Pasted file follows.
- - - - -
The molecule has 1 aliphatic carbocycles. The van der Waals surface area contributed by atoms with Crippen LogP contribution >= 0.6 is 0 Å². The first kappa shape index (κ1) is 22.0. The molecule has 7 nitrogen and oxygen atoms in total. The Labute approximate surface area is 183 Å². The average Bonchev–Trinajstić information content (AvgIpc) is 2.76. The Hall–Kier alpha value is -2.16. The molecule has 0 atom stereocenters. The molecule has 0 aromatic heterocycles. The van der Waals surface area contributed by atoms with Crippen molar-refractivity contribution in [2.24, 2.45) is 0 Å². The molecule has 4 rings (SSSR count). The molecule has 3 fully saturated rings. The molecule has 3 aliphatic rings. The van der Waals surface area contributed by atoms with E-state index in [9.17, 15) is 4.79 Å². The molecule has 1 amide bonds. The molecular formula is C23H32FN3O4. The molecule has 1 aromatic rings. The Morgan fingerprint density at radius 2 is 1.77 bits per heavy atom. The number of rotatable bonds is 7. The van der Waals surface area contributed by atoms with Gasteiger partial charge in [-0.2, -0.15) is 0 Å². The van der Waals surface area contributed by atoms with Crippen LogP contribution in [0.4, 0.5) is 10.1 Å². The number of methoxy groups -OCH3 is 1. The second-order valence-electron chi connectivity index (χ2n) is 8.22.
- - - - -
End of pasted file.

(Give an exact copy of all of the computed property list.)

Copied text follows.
The molecule has 1 aliphatic carbocycles. The van der Waals surface area contributed by atoms with Crippen LogP contribution >= 0.6 is 0 Å². The first kappa shape index (κ1) is 22.0. The molecule has 7 nitrogen and oxygen atoms in total. The Labute approximate surface area is 183 Å². The average Bonchev–Trinajstić information content (AvgIpc) is 2.76. The Hall–Kier alpha value is -2.16. The molecule has 0 atom stereocenters. The molecule has 0 aromatic heterocycles. The van der Waals surface area contributed by atoms with Crippen molar-refractivity contribution in [2.24, 2.45) is 0 Å². The molecule has 4 rings (SSSR count). The molecule has 3 fully saturated rings. The molecule has 3 aliphatic rings. The van der Waals surface area contributed by atoms with E-state index in [9.17, 15) is 4.79 Å². The molecule has 1 amide bonds. The molecular formula is C23H32FN3O4. The molecule has 1 aromatic rings. The Morgan fingerprint density at radius 2 is 1.77 bits per heavy atom. The number of rotatable bonds is 7. The van der Waals surface area contributed by atoms with Gasteiger partial charge in [-0.2, -0.15) is 0 Å². The van der Waals surface area contributed by atoms with Crippen LogP contribution in [0.4, 0.5) is 10.1 Å². The number of methoxy groups -OCH3 is 1. The second-order valence-electron chi connectivity index (χ2n) is 8.22.